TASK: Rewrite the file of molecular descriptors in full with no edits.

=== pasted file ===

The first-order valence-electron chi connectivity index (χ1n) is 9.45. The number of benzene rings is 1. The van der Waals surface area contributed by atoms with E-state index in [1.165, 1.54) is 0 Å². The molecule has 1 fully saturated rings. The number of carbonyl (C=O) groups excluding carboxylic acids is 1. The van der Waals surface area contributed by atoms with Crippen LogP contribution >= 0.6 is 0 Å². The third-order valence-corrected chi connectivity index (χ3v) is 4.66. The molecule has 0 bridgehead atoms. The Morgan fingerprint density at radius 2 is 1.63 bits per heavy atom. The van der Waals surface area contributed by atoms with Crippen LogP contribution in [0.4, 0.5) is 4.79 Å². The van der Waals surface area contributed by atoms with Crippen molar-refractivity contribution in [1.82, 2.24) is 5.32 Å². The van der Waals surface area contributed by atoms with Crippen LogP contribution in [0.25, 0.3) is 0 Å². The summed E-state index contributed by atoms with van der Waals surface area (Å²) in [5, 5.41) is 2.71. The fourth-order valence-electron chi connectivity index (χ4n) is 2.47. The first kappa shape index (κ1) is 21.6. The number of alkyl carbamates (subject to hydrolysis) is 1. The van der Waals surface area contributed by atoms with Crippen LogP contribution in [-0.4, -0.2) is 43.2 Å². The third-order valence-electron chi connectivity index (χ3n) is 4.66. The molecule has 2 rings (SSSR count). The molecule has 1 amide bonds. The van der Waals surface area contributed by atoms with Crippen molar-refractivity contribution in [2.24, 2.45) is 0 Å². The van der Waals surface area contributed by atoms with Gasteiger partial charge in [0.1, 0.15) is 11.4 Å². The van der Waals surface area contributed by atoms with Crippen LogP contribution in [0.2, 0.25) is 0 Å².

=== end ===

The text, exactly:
The first-order valence-electron chi connectivity index (χ1n) is 9.45. The number of benzene rings is 1. The van der Waals surface area contributed by atoms with E-state index in [1.165, 1.54) is 0 Å². The molecule has 1 fully saturated rings. The number of carbonyl (C=O) groups excluding carboxylic acids is 1. The van der Waals surface area contributed by atoms with Crippen LogP contribution >= 0.6 is 0 Å². The third-order valence-corrected chi connectivity index (χ3v) is 4.66. The molecule has 0 bridgehead atoms. The Morgan fingerprint density at radius 2 is 1.63 bits per heavy atom. The van der Waals surface area contributed by atoms with Crippen LogP contribution in [0.4, 0.5) is 4.79 Å². The van der Waals surface area contributed by atoms with Crippen molar-refractivity contribution in [1.82, 2.24) is 5.32 Å². The van der Waals surface area contributed by atoms with Crippen LogP contribution in [0.25, 0.3) is 0 Å². The summed E-state index contributed by atoms with van der Waals surface area (Å²) in [5, 5.41) is 2.71. The fourth-order valence-electron chi connectivity index (χ4n) is 2.47. The first kappa shape index (κ1) is 21.6. The number of alkyl carbamates (subject to hydrolysis) is 1. The van der Waals surface area contributed by atoms with Crippen LogP contribution in [-0.4, -0.2) is 43.2 Å². The third-order valence-electron chi connectivity index (χ3n) is 4.66. The molecule has 2 rings (SSSR count). The molecule has 1 amide bonds. The van der Waals surface area contributed by atoms with Crippen molar-refractivity contribution in [2.24, 2.45) is 0 Å². The van der Waals surface area contributed by atoms with Gasteiger partial charge in [0.1, 0.15) is 11.4 Å². The van der Waals surface area contributed by atoms with Crippen LogP contribution in [0.2, 0.25) is 0 Å².